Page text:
Gore Verbinski | 112 mins | Blu-ray | 2.40:1 | USA / English | PG
There seem to be an increasing number of live-action directors sticking their oar into animated films; and not just lending their ideas and name, as Tim Burton did with Nightmare Before Christmas, but properly directing them. Robert Zemeckis’ mo-cap obsession has given us that Christmas one, that other Christmas one, and Beowulf; Tim Burton supervised the stop-motion himself in Corpse Bride; then there’s Zack Snyder (Legend of the Guardians*), Steven Spielberg (Tintin), Peter Jackson (Tintin 2), and, here, first-three-Pirates helmer Gore Verbinski.
Perhaps this is because the increasing prevalence of CGI in big-budget movies (which all of these directors have also been responsible for) means the transition to 100% animation is easier — indeed, as I’ve said before, Avatar is classed as live-action but is basically a motion-captured animated film with a few live-action bits. This theory has added weight when you look behind the scenes at Rango: rather than teaming up with an established animation producer like Pixar or Dreamworks, Verbinski assembled his own team of pre-production creatives, wrote and designed the entire film independently for 16 months, then took it to ILM — who had never done an animated movie before — to do the heavy lifting. (The story of how the film was made is pretty much as interesting as the film itself, with Verbinski and ILM bringing their live-action-honed methods and sensibilities to bear on the production of a fully computer animated (not mo-capped) film. I heartily recommend the two documentaries on the Blu-ray. If you’re interested but don’t have the BD, you could do worse than read this article.)
Indeed, perhaps the most striking thing about Rango is ILM’s hallmark, the extraordinary realism. Though some of the characters are rendered cartoonishly (just look at Rango’s face) and all are of course anthropomorphised, the textures and lighting are as true-to-life as any of their work in live-action movies. They consciously went for a photographic look, as if it had been shot with real cameras, including consultation with Oscar-winning cinematographer Roger Deakins, and it paid off because the whole thing looks incredible. I know I only just recommended it in the last paragraph, but the making-ofs are really great for an insight into why the film looks and feels so different to most current computer-animated films. The sequences of them recording performance reference are incredible — they essentially shot some scenes in full, with the entire cast, in costume, with full props, some sets, blocking, marks, camera angles, improvisation… (The only thing lacking on the Blu-ray is a Sin City-style full-length version of the movie using that footage.) Even though it’s not mo-capped (Depp refers to their performance-reference recordings as “emotion capture”), they used a mo-cap studio with virtual sets so Verbinski could find angles and so on — all the tools he’d have on a live-action set.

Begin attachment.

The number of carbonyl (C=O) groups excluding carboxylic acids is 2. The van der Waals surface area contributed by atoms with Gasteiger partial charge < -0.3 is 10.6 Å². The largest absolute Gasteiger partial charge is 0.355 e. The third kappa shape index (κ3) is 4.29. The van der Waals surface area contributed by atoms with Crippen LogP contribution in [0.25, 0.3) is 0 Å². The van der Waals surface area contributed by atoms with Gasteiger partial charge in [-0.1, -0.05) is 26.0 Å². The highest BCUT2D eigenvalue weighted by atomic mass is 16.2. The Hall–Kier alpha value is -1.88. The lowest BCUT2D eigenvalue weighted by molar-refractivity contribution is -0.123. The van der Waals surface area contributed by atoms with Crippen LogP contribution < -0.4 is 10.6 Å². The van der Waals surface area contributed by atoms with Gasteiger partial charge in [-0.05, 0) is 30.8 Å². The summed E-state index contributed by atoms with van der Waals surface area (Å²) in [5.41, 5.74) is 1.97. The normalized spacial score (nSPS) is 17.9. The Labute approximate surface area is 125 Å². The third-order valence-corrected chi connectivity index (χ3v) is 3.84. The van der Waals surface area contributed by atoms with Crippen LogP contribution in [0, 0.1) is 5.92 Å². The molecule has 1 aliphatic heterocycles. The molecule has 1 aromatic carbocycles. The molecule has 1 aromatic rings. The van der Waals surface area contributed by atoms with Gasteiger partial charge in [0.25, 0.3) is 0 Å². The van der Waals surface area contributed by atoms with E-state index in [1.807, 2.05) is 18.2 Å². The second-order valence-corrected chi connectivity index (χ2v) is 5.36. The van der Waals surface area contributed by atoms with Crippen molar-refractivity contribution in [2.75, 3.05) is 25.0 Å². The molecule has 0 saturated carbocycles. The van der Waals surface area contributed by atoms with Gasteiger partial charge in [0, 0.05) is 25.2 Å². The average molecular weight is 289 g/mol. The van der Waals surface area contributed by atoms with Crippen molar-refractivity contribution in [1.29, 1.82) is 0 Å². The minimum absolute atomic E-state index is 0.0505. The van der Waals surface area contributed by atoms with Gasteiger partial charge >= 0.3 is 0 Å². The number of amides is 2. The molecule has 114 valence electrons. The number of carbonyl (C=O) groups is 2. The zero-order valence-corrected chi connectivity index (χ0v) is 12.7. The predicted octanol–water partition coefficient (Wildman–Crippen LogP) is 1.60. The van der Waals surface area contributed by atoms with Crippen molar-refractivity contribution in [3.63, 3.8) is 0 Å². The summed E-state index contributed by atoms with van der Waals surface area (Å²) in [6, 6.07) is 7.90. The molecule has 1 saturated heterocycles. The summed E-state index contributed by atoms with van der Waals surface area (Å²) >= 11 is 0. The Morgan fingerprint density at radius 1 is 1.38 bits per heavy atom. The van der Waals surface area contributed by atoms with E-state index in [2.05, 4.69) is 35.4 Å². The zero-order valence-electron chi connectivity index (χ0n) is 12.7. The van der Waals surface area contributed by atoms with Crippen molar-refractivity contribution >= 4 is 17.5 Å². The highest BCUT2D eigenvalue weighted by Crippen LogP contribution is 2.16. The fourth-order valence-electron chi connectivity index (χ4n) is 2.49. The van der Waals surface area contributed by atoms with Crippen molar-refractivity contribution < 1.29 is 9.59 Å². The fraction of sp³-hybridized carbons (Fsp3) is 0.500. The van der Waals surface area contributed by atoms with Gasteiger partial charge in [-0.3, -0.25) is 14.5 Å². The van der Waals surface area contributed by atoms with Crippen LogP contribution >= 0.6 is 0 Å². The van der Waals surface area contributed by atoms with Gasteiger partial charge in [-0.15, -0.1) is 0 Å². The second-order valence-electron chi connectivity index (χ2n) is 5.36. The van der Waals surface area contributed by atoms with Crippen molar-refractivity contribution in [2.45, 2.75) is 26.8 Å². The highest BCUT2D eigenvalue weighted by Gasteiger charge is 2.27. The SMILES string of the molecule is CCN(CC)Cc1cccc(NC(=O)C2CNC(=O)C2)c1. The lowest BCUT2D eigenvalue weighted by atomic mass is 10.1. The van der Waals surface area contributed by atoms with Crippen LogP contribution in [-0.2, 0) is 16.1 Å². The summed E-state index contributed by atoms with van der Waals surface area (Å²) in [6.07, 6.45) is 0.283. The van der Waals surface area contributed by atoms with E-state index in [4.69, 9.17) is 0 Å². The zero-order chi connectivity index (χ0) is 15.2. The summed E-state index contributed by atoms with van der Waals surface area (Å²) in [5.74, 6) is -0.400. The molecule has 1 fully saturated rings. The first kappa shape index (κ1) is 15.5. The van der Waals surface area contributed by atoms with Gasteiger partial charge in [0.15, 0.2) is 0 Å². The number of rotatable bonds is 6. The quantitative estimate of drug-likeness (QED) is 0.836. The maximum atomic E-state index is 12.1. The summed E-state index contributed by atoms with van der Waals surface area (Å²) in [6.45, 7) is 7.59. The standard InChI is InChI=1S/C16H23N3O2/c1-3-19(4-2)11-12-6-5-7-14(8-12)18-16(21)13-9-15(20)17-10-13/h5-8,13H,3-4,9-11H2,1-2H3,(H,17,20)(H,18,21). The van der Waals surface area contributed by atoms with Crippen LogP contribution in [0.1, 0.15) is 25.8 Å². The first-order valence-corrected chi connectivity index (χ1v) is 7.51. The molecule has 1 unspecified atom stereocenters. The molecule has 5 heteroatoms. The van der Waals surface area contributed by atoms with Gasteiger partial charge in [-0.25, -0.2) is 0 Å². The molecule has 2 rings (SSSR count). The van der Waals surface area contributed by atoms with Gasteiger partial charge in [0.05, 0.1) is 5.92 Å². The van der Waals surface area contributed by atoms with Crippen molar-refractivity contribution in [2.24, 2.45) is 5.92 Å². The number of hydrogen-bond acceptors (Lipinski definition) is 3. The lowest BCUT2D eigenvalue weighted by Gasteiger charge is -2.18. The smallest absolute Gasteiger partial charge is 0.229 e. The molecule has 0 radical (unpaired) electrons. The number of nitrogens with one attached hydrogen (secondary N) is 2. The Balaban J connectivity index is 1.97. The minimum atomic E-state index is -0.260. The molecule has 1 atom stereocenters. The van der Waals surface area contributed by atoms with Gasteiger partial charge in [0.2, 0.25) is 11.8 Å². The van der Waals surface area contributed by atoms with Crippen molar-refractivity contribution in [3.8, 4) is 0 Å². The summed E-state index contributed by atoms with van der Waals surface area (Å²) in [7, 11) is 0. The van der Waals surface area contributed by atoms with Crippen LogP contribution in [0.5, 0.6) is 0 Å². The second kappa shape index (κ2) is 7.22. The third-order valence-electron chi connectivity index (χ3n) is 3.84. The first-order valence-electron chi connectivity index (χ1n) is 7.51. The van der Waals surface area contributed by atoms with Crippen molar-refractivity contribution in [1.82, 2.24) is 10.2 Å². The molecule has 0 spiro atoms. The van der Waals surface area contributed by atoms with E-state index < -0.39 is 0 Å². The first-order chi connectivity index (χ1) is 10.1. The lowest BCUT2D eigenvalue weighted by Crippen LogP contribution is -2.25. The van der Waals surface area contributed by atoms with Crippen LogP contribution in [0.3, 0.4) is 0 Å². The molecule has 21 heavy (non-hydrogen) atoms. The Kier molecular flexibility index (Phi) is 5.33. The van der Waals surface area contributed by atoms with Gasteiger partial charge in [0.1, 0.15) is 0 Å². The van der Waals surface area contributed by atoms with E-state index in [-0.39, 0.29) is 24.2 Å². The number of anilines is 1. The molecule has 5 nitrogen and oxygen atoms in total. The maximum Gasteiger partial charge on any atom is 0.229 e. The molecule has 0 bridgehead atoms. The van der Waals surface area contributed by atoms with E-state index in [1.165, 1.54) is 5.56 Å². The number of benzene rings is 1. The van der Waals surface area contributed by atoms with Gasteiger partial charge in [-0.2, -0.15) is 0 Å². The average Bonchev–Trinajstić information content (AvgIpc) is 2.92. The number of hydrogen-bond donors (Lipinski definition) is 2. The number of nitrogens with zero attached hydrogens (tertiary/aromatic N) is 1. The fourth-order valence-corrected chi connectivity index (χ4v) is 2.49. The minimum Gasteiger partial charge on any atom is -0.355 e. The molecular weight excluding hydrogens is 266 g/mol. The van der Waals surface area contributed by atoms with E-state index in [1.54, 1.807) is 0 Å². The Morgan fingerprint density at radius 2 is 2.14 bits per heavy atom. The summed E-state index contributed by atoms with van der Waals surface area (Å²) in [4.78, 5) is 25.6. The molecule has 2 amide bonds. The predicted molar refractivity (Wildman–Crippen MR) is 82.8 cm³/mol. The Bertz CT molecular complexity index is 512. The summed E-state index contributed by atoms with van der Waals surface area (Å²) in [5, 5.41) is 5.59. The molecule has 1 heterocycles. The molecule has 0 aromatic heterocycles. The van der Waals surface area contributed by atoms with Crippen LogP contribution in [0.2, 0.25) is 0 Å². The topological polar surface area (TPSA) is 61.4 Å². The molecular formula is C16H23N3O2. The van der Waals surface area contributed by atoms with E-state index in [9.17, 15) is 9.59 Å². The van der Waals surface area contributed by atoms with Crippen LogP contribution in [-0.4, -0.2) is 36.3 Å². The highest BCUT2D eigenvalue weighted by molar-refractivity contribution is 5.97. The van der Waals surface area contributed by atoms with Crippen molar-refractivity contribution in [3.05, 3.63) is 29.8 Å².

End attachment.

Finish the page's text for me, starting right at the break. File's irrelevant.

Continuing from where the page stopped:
Is it cheating to make an animated film this way? Some people object to motion-capture; is this as bad, or worse? Some will say so; personally, I don’t care — it’s the final product that matters, not how you got there. Though how you got there can make for a damn fine story. (Watch the making-ofs.)